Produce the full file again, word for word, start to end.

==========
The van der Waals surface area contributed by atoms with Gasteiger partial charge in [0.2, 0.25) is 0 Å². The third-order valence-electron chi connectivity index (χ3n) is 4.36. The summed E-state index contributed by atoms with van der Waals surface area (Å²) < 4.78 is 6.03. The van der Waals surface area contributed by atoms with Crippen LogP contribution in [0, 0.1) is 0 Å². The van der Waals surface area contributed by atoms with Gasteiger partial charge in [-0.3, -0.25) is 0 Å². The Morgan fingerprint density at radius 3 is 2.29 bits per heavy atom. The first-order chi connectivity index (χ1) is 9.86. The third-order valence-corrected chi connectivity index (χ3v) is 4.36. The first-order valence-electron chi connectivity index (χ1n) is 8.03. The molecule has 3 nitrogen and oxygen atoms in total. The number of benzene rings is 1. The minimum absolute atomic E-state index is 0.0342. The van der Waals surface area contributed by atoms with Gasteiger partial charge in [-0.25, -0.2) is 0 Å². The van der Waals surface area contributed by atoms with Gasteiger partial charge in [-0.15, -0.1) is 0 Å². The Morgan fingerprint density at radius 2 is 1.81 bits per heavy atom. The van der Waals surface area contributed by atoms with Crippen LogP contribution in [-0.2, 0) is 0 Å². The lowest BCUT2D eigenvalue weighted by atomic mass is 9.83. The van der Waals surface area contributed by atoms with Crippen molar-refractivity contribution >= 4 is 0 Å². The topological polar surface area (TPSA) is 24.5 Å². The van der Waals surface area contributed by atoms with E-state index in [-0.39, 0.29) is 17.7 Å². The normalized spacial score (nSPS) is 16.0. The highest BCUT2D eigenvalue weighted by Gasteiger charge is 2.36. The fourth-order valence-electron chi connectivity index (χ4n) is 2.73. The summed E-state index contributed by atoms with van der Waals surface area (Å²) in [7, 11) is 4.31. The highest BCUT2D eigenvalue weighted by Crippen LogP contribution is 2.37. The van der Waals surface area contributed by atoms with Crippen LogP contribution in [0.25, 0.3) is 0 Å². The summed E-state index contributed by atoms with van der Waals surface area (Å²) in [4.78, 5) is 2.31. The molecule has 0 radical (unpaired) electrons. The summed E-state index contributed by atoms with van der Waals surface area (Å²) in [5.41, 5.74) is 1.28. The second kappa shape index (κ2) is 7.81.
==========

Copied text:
The van der Waals surface area contributed by atoms with Gasteiger partial charge in [0.2, 0.25) is 0 Å². The third-order valence-electron chi connectivity index (χ3n) is 4.36. The summed E-state index contributed by atoms with van der Waals surface area (Å²) < 4.78 is 6.03. The van der Waals surface area contributed by atoms with Crippen LogP contribution in [0, 0.1) is 0 Å². The van der Waals surface area contributed by atoms with Gasteiger partial charge in [-0.3, -0.25) is 0 Å². The Morgan fingerprint density at radius 3 is 2.29 bits per heavy atom. The first-order chi connectivity index (χ1) is 9.86. The third-order valence-corrected chi connectivity index (χ3v) is 4.36. The first-order valence-electron chi connectivity index (χ1n) is 8.03. The molecule has 3 nitrogen and oxygen atoms in total. The number of benzene rings is 1. The minimum absolute atomic E-state index is 0.0342. The van der Waals surface area contributed by atoms with Gasteiger partial charge in [-0.25, -0.2) is 0 Å². The van der Waals surface area contributed by atoms with Gasteiger partial charge in [-0.15, -0.1) is 0 Å². The Morgan fingerprint density at radius 2 is 1.81 bits per heavy atom. The van der Waals surface area contributed by atoms with Crippen LogP contribution in [-0.2, 0) is 0 Å². The lowest BCUT2D eigenvalue weighted by atomic mass is 9.83. The van der Waals surface area contributed by atoms with Crippen molar-refractivity contribution >= 4 is 0 Å². The topological polar surface area (TPSA) is 24.5 Å². The van der Waals surface area contributed by atoms with E-state index in [-0.39, 0.29) is 17.7 Å². The normalized spacial score (nSPS) is 16.0. The highest BCUT2D eigenvalue weighted by Gasteiger charge is 2.36. The fourth-order valence-electron chi connectivity index (χ4n) is 2.73. The summed E-state index contributed by atoms with van der Waals surface area (Å²) in [7, 11) is 4.31. The highest BCUT2D eigenvalue weighted by Crippen LogP contribution is 2.37. The van der Waals surface area contributed by atoms with Crippen LogP contribution in [0.25, 0.3) is 0 Å². The summed E-state index contributed by atoms with van der Waals surface area (Å²) in [4.78, 5) is 2.31. The molecule has 0 radical (unpaired) electrons. The summed E-state index contributed by atoms with van der Waals surface area (Å²) in [5.41, 5.74) is 1.28. The second kappa shape index (κ2) is 7.81.